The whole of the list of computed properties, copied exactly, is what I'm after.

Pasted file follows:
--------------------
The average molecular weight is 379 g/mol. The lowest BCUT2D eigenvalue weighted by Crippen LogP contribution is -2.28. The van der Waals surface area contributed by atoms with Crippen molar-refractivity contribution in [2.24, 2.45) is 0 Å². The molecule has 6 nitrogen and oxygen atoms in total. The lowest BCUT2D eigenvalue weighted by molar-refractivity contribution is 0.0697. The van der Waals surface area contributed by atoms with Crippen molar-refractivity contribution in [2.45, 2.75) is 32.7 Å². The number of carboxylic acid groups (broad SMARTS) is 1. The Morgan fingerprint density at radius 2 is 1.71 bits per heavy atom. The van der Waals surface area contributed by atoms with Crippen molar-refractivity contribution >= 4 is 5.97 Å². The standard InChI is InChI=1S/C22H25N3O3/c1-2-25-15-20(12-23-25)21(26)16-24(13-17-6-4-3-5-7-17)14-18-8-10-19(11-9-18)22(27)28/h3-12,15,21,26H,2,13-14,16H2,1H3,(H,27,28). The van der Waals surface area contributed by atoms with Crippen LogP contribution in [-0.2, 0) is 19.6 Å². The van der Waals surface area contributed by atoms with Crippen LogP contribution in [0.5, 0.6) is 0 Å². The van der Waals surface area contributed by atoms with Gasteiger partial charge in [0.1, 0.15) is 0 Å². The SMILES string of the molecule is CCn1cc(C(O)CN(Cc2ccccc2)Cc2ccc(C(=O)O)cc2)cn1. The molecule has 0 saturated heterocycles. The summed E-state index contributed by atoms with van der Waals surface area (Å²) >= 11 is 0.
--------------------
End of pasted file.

The average molecular weight is 379 g/mol. The lowest BCUT2D eigenvalue weighted by Crippen LogP contribution is -2.28. The van der Waals surface area contributed by atoms with Crippen molar-refractivity contribution in [2.24, 2.45) is 0 Å². The molecule has 6 nitrogen and oxygen atoms in total. The lowest BCUT2D eigenvalue weighted by molar-refractivity contribution is 0.0697. The van der Waals surface area contributed by atoms with Crippen molar-refractivity contribution in [2.45, 2.75) is 32.7 Å². The number of carboxylic acid groups (broad SMARTS) is 1. The Morgan fingerprint density at radius 2 is 1.71 bits per heavy atom. The van der Waals surface area contributed by atoms with Crippen molar-refractivity contribution >= 4 is 5.97 Å². The standard InChI is InChI=1S/C22H25N3O3/c1-2-25-15-20(12-23-25)21(26)16-24(13-17-6-4-3-5-7-17)14-18-8-10-19(11-9-18)22(27)28/h3-12,15,21,26H,2,13-14,16H2,1H3,(H,27,28). The van der Waals surface area contributed by atoms with Crippen LogP contribution in [-0.2, 0) is 19.6 Å². The van der Waals surface area contributed by atoms with Crippen LogP contribution in [0.5, 0.6) is 0 Å². The van der Waals surface area contributed by atoms with Gasteiger partial charge in [0.1, 0.15) is 0 Å². The SMILES string of the molecule is CCn1cc(C(O)CN(Cc2ccccc2)Cc2ccc(C(=O)O)cc2)cn1. The molecule has 0 saturated heterocycles. The summed E-state index contributed by atoms with van der Waals surface area (Å²) >= 11 is 0.